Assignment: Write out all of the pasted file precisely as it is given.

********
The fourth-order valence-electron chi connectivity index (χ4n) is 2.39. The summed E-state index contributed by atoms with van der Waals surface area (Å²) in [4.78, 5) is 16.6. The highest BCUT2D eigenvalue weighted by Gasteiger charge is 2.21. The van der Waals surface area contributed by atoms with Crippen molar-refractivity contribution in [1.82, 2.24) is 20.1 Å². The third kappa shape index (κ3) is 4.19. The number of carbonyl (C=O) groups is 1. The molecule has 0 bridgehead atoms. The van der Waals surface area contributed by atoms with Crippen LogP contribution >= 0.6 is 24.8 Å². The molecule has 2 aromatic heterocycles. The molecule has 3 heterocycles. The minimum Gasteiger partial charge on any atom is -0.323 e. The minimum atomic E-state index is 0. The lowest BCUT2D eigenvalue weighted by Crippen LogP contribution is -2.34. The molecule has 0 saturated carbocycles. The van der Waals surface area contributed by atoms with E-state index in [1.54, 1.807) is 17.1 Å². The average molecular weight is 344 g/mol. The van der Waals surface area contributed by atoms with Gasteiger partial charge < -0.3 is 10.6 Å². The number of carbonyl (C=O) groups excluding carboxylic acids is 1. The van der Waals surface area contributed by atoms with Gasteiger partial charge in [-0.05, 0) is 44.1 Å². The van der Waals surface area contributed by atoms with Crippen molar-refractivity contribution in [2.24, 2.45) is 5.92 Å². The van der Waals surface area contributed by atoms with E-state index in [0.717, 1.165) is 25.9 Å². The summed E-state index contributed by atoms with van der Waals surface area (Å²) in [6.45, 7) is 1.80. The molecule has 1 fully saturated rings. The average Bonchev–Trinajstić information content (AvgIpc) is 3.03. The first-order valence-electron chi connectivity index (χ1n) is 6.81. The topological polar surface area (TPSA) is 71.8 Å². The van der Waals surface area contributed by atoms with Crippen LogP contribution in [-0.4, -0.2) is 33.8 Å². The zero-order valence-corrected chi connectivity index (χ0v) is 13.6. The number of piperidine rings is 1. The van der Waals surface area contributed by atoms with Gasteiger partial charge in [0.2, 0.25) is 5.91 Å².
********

The fourth-order valence-electron chi connectivity index (χ4n) is 2.39. The summed E-state index contributed by atoms with van der Waals surface area (Å²) in [4.78, 5) is 16.6. The highest BCUT2D eigenvalue weighted by Gasteiger charge is 2.21. The van der Waals surface area contributed by atoms with Crippen molar-refractivity contribution in [1.82, 2.24) is 20.1 Å². The third kappa shape index (κ3) is 4.19. The number of carbonyl (C=O) groups is 1. The molecule has 0 bridgehead atoms. The van der Waals surface area contributed by atoms with Crippen LogP contribution >= 0.6 is 24.8 Å². The molecule has 2 aromatic heterocycles. The molecule has 3 heterocycles. The minimum Gasteiger partial charge on any atom is -0.323 e. The minimum atomic E-state index is 0. The lowest BCUT2D eigenvalue weighted by Crippen LogP contribution is -2.34. The molecule has 0 saturated carbocycles. The van der Waals surface area contributed by atoms with E-state index in [1.54, 1.807) is 17.1 Å². The average molecular weight is 344 g/mol. The van der Waals surface area contributed by atoms with Gasteiger partial charge < -0.3 is 10.6 Å². The number of carbonyl (C=O) groups excluding carboxylic acids is 1. The van der Waals surface area contributed by atoms with Gasteiger partial charge in [-0.05, 0) is 44.1 Å². The van der Waals surface area contributed by atoms with Crippen molar-refractivity contribution in [2.24, 2.45) is 5.92 Å². The van der Waals surface area contributed by atoms with E-state index in [0.717, 1.165) is 25.9 Å². The summed E-state index contributed by atoms with van der Waals surface area (Å²) in [6.45, 7) is 1.80. The molecule has 1 fully saturated rings. The average Bonchev–Trinajstić information content (AvgIpc) is 3.03. The first-order valence-electron chi connectivity index (χ1n) is 6.81. The topological polar surface area (TPSA) is 71.8 Å². The van der Waals surface area contributed by atoms with Crippen LogP contribution in [-0.4, -0.2) is 33.8 Å². The zero-order valence-corrected chi connectivity index (χ0v) is 13.6. The number of piperidine rings is 1. The van der Waals surface area contributed by atoms with Gasteiger partial charge in [0.2, 0.25) is 5.91 Å².